Why Is It Hard To Eat Healthy?

By Heather Moreno
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Nutrition is a key, controllable factor affecting our health. But sadly, the CDC reports that most Americans don’t eat a healthy diet. Allowing for barriers to education and access to nutritious food, there’s still an alarming number of well-informed adults who eat poorly. Why doesn’t information equal healthy eating?

There’s no one answer, but several factors that affect our behavior. From all-or-nothing thinking to stress eating, or simply needing to grab-and-go, my clients are met with many challenges that make it hard to eat well.

For instance, take Karen, a busy RN case manager, who hits the local coffee  drive-through on her way to work. At lunch, she’s called into a last-minute meeting, grabbing a donut from the break room. She arrives home after a long, hard day and eats a fairly healthy dinner with the family. She puts the kids to bed, then sits in front of the TV with her favorite snack to decompress. Rinse and repeat.

Karen’s smart. She wants to eat more fruits and vegetables and less foods from a box. She’s under no illusion that a donut makes for a healthy lunch. But change feels overwhelming. Especially when she reads that the American Heart Association recommends 4-5 servings of each fruits and vegetables per day, and she’s lucky to get one. Total!

Vary this scenario any number of ways and it’s the same. Smart, hard-working individuals are pulled in a lot of different directions, overwhelmed by commitments and worried about everything they’re doing wrong. Particularly when it comes to their health. So, how can one eat healthfully when faced with these obstacles?

One answer is to adopt the “small steps equal big results” philosophy. For instance, years ago I set out to start eating 5-6 servings of fruits and vegetables per day. But when I was honest, I was only eating 1-2. So, my initial goal was to eat a minimum of two per day. I did that for an entire month. Then, I spent three months getting comfortable with three per day. It took the better part of a year, but now I easily eat 5-6 servings daily. If I’d tried to triple my intake overnight (all-or-nothing thinking), I’d have been back at 1-2 in no time.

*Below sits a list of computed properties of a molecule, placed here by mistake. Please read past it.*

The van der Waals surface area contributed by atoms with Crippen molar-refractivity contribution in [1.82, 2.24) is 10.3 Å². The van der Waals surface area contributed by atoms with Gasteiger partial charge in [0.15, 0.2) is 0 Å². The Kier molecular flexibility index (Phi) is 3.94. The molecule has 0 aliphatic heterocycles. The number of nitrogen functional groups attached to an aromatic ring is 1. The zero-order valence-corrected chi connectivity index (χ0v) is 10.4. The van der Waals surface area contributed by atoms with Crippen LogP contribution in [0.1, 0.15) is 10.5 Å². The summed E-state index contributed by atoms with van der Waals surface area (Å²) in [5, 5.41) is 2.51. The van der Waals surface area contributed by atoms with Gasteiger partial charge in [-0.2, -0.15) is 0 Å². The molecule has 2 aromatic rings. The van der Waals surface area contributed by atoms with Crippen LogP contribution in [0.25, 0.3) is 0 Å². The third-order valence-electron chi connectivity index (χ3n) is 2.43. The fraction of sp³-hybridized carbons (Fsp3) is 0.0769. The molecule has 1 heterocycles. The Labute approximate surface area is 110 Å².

Perfectionism can also creep in after we’ve made a decision, like the afternoon donut. “What’s the use,” we say, “I’ve blown it already so I might as well…” Notice how there’s no good end to that thought. Instead, ask “What’s the best decision I can make with what’s in front of me right now?” Better questions elicit better health choices.

Another key is to address non-hunger eating. We eat for many reasons other than physical hunger, like boredom, stress and procrastination. It wouldn’t be bad if we simply ate a baby carrot or two. But we’re mostly snacking on highly processed foods. And lots of them.

I recommend to clients before they eat to ask, “Am I hungry?” This highlights times when you’re tempted to eat because, “it’s there,” “it looks so good” or you feel stress. In those moments when the answer is “no,” decide what to do instead. A good conversation with yourself can bring you back to what you really need in the moment. And it’s never food.